Selected Photos, Art, and Poetry: Flights of Fancy

by Julia Campbell

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    For the next eight pages, we present the soaring talents of some of our contest winners. Our judges caught wind of what these artists, photographers, and writers were trying to communicate, and their talents definitely showed through. See if what they have produced doesn’t cause your own creativity to take off.

    [photo] Contemplating Solitude by Joseph A. Ehat

    Where I’m From …

    I’m from the rough bark and tight
    purple-red skin of cherries
    in the summer. I’m from mud pies
    baking on a hot aluminum slide
    and crisp green beans.
    I’m from the highest peaks, the
    whispering aspens,
    the trees with purple leaves, and
    cracks in the sidewalk
    that makes a continuing ssswump
    sound when my bicycle goes over them.
    I’m from the mud at the bottom of
    puddles that stay all summer,
    the smell of horses, and
    brushing their sleek
    bodies. I’m from a house
    made of piles of crunchy brown leaves.
    I’m from the knothole in the fence
    where I could watch
    other children playing, and the five-
    foot-high tire that finally
    brought them to me. I’m from huge
    snowballs rolled by 20 children at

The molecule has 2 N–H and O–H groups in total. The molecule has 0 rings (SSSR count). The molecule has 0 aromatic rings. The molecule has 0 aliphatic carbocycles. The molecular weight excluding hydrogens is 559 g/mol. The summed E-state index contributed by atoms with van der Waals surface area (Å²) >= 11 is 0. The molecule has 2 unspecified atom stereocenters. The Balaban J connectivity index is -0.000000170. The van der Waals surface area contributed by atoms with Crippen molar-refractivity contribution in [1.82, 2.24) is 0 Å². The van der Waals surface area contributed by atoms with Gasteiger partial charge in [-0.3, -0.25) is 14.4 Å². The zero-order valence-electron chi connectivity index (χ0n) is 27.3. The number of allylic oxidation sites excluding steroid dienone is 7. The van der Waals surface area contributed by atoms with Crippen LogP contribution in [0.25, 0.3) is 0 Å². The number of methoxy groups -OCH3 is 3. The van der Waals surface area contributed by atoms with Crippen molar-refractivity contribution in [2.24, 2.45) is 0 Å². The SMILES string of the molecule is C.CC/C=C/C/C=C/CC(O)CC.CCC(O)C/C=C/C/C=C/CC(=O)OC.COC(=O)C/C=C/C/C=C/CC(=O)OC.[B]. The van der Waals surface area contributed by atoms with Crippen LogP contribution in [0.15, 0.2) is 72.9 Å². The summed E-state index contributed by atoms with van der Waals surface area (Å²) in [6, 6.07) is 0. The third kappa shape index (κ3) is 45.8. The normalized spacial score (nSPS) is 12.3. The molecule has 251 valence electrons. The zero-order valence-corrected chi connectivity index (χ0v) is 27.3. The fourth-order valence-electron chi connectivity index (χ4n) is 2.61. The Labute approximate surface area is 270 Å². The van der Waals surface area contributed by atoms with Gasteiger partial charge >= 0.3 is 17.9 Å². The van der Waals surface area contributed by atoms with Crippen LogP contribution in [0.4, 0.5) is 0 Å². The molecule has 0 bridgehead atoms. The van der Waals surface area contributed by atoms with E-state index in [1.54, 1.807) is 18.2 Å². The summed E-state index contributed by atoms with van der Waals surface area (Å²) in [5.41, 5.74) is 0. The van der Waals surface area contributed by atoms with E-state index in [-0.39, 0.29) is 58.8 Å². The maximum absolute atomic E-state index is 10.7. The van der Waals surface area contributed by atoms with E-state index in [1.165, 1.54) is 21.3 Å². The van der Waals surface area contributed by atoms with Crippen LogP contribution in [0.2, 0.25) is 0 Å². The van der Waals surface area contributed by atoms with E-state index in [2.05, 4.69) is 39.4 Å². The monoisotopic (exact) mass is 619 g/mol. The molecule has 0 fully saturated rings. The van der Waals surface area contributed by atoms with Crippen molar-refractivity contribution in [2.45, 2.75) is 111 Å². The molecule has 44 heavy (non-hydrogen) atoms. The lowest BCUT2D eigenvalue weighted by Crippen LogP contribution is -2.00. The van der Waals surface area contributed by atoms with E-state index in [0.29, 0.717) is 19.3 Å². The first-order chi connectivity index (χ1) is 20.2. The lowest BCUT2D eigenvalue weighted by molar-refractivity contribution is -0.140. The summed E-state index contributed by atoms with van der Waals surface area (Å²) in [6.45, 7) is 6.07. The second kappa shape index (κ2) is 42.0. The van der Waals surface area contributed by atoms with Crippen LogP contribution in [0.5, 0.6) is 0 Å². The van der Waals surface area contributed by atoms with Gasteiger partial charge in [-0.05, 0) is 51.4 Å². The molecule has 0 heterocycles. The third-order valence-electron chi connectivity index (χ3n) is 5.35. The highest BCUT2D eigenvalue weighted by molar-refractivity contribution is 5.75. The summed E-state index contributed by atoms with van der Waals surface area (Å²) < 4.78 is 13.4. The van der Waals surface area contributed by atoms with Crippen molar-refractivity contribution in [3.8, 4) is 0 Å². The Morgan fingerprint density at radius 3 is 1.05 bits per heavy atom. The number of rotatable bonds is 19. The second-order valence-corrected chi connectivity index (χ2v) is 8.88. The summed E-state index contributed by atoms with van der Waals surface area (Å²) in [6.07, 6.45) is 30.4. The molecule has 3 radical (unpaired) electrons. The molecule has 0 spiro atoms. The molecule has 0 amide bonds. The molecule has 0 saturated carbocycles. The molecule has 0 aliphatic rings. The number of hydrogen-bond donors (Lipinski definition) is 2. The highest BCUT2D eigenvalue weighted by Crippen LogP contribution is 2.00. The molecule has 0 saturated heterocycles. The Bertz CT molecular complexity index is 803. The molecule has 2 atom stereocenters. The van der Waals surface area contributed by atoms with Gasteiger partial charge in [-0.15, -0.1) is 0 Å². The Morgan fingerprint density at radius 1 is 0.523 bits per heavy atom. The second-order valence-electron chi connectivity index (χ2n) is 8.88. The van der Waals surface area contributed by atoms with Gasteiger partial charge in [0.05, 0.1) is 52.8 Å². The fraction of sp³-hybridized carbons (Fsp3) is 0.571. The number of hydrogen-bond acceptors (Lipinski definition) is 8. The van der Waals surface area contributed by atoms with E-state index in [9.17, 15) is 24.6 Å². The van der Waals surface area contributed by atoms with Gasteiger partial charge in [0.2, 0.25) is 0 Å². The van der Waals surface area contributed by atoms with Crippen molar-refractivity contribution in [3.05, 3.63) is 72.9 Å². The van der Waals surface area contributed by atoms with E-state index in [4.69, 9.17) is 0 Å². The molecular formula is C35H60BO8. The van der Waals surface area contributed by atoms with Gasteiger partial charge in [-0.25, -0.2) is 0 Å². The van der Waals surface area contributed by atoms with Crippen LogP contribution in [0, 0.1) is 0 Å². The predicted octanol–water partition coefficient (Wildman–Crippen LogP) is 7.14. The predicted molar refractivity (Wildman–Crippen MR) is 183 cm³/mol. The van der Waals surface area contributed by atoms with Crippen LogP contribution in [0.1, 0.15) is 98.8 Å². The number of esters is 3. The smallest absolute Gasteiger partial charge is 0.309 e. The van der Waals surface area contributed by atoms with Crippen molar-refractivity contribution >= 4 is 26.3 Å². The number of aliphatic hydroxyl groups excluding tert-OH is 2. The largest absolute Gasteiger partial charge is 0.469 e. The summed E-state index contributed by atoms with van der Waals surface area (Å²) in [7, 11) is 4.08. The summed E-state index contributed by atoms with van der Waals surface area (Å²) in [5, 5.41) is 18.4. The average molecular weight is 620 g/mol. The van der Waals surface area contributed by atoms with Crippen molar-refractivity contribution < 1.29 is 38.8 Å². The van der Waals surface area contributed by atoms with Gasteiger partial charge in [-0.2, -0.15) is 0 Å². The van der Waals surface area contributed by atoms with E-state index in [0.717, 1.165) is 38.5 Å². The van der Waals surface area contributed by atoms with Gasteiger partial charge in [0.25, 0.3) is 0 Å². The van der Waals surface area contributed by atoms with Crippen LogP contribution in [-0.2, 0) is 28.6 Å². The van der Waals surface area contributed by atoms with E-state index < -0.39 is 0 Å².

I’m from shady spots where I played
    dentist, pulling out the rocks I
    thought were the earth’s loose teeth,
    and uniforms of plaid jumpers,
    white shirts, and brown, black, or
    navy blue shoes.
    I’m from dandelions wrapped in soggy
    paper towels, and Strawberry Short
    Cake tennis shoes with Velcro laces.
    I’m from bedtime stories of Pink
    Nose, Orange Toes, and Freddy Fire
    Engine told around a night-light.
    I’m from the walk-in refrigerator that
    keeps apples fresh. I’m from
    backing a boy into a corner in kindergarten,
    with every intention of
    kissing him, because he owned the
    most beautiful boa constrictor I’d
    ever seen.
    I’m from crying in my closet, because
    no one loved me,
    and from feeling so happy I couldn’t
    even laugh. I’m from the smell
    of warm pine, rain, and mothballs.
    I’m from the satin feeling of toe shoes,
    and the squishiness of blisters.
    I’m from the sight of light and oil
    that make dead rainbows in parking
    and from sunsets, and weeds growing
    through cement.
    I’m from the silence of snowfalls and
    the crack of thunder. I’m from
    ripe peaches, and macaroni and
    cheese, and parsley, and chives,

    Two Haiku

    Masterful writing
    Of haiku ability
    Has vanished from me.
    I can’t write haiku.
    I always end up with just